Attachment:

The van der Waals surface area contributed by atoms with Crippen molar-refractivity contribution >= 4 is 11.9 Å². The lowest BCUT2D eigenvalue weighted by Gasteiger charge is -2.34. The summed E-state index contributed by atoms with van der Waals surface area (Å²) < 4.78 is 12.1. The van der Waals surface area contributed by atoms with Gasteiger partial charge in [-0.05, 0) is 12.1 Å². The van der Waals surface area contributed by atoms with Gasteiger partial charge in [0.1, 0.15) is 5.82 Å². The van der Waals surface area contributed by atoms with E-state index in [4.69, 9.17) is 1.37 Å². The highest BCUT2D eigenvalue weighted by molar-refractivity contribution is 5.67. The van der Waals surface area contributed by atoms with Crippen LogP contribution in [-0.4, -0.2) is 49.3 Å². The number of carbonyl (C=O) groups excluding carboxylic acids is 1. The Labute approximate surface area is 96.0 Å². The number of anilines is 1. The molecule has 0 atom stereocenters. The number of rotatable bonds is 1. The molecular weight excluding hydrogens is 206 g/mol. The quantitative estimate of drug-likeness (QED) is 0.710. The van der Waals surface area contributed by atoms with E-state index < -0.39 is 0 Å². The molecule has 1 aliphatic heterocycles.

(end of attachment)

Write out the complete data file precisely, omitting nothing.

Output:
The van der Waals surface area contributed by atoms with Crippen molar-refractivity contribution >= 4 is 11.9 Å². The lowest BCUT2D eigenvalue weighted by Gasteiger charge is -2.34. The summed E-state index contributed by atoms with van der Waals surface area (Å²) < 4.78 is 12.1. The van der Waals surface area contributed by atoms with Gasteiger partial charge in [-0.05, 0) is 12.1 Å². The van der Waals surface area contributed by atoms with Gasteiger partial charge in [0.1, 0.15) is 5.82 Å². The van der Waals surface area contributed by atoms with E-state index in [4.69, 9.17) is 1.37 Å². The highest BCUT2D eigenvalue weighted by molar-refractivity contribution is 5.67. The van der Waals surface area contributed by atoms with Crippen LogP contribution in [-0.4, -0.2) is 49.3 Å². The number of carbonyl (C=O) groups excluding carboxylic acids is 1. The Labute approximate surface area is 96.0 Å². The number of anilines is 1. The molecule has 0 atom stereocenters. The number of rotatable bonds is 1. The molecular weight excluding hydrogens is 206 g/mol. The quantitative estimate of drug-likeness (QED) is 0.710. The van der Waals surface area contributed by atoms with E-state index < -0.39 is 0 Å². The molecule has 1 aliphatic heterocycles.